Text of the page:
In 1996 I was privileged to be a part of the archeological expedition at Abila of Decapolis for another dig season. One weekend I experienced a very shocking scene. I went for a walk along the eastern edge of a valley known as Wadi Quailibah, the primary water source for this ancient city. As I walked along the steep edge, I noticed about 6 to 8 sheep lying dead in a heap at the bottom of a 30-foot drop. To my surprise, one of the local Bedouin told me that one sheep went over the edge, and the next one followed, and the next one followed, until the last sheep went over.
I could hardly believe what he was telling me, but the evidence below verified his story. This is the kind of animal we are compared to in God’s Word. The Bible refers to us as “sheep” at least 69 times, and that does not include references where we are referred to as the “flock.” Whether we want to admit it or not, it is an accurate depiction. We are totally helpless, and we do some pretty foolish things sometimes. Thankfully, we have a shepherd, our heavenly Father.
The psalm is designed to drive this point home. The name “Lord” or Yahweh appears twice in the text, once at the beginning and again at the end. This creates a literary frame or bookend around the psalm, a device scholars refer to as an inclusio. An inclusio is used in ancient Hebrew poetry to express totality or completeness. By having God’s name envelop the psalm, the writer illustrates that God’s presence surrounds us. He encompasses all of life. Not a single area of our lives is beyond the reach of the divine Shepherd. How reassuring. Doesn’t that make you want to sing?
The implications of this reality is orchestrated as three statements of trust, which is probably why this psalm is categorized as a psalm of trust. First, “I shall not want” (v. 1, King James Version). We will never be in need of anything. Second, “I will fear no evil” (v. 4). God protects us and watches over us. He is the guardian of our lives. As Paul reminds us, “If God is for us, who can be against us?” (Romans 8:31, NIV). And third, “I will dwell” (Psalm 23:6). Our destination is set in the presence of God.
Each of these statements is written in the first person. Can you confidently make these claims for your life? Do you trust in the God who shepherds you through the ups and downs of life, even the really scary stuff? Is this your song? Each of these trust statements reveals a God who is actively and personally involved in the life of his sheep. But this song is not over yet. The writer continues to build the tempo of this song, which is set to the activity of God in the life of the believer.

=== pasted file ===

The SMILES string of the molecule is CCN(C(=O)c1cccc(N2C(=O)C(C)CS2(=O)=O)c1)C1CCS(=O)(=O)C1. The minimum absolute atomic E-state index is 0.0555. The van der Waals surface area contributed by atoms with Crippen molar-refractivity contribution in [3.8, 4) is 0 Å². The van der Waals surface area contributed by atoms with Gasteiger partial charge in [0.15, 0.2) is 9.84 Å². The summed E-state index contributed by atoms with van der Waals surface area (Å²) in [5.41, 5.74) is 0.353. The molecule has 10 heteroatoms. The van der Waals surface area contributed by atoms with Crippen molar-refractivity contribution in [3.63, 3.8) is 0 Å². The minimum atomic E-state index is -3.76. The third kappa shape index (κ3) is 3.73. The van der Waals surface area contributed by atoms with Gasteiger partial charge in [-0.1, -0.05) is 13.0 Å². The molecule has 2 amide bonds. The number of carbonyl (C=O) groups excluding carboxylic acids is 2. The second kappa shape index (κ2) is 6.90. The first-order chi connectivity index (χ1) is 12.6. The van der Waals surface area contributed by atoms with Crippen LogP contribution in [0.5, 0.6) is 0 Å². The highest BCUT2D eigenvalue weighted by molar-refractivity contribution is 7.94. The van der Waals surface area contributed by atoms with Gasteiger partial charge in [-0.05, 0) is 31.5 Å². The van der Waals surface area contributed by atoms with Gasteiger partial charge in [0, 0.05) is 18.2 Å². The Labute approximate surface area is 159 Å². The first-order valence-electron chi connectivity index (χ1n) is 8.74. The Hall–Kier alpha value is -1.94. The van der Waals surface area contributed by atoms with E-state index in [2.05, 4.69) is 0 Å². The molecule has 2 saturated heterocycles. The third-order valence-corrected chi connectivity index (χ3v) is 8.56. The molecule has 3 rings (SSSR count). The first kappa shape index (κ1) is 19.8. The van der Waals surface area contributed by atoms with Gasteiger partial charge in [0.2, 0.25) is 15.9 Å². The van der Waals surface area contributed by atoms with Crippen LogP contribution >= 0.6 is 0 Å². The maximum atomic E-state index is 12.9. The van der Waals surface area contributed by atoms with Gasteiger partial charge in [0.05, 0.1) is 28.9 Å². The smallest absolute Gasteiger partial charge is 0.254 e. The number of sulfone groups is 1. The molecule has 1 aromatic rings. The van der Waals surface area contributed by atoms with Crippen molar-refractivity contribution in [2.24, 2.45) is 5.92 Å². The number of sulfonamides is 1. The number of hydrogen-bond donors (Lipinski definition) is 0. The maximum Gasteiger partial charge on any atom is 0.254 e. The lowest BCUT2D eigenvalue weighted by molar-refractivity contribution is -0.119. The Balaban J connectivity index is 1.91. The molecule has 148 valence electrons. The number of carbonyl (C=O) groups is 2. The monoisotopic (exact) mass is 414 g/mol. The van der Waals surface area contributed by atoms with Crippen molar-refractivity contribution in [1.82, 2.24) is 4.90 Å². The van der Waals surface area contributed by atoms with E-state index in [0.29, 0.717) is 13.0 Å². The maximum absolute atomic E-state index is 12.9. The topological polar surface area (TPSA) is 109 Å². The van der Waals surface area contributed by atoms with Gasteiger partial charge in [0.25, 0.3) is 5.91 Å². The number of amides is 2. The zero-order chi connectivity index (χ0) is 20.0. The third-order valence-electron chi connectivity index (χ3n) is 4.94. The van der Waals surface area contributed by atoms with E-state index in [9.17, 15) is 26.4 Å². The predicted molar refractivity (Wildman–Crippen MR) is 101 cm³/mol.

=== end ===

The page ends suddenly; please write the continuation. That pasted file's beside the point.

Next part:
The writer describes eight ways that God impacts our lives. First, he “makes me lie down” (v. 2a). We have rest and solitude in him. Second, he “leads” (v. 2b). He paves the way for us. Third, he “refreshes” (v. 3a). He repairs us when we are broken. Fourth, he “guides” (v. 3b). Our steps and direction are managed by him. What is really interesting at this point is that the writer switches from third person to second person pronouns, as if changing keys in the song. It appears that when he starts experiencing the dark valley of the shadow of death, the scariest point in life, he changes from talking about God and talks directly to God, as if God is closest when we face the darkest tribulations.
Fifth, He says, “You are with me” (v 4a). God is ever and always present. Sixth, “your rod and your staff, they comfort me” (v 4b). The symbols of God’s authority reassure us and give us confidence. Seventh, “you prepare a table” (v 5a). A reminder of God’s provision of grace and mercy. And finally, “you anoint my head” (v 5b). We receive daily blessings. What a symphony!
The psalmist provides us with a beautiful portrait of an individual whose life is surrendered to the authority and guardianship of the Great Shepherd. Despite these scary times in which we live, there is a song that resonates with the times, reminding us that we can have hope because we belong to the Great Shepherd of the universe. That is a song worth singing!
Kevin Morrow lives in Joplin, Missouri with his wife Becky.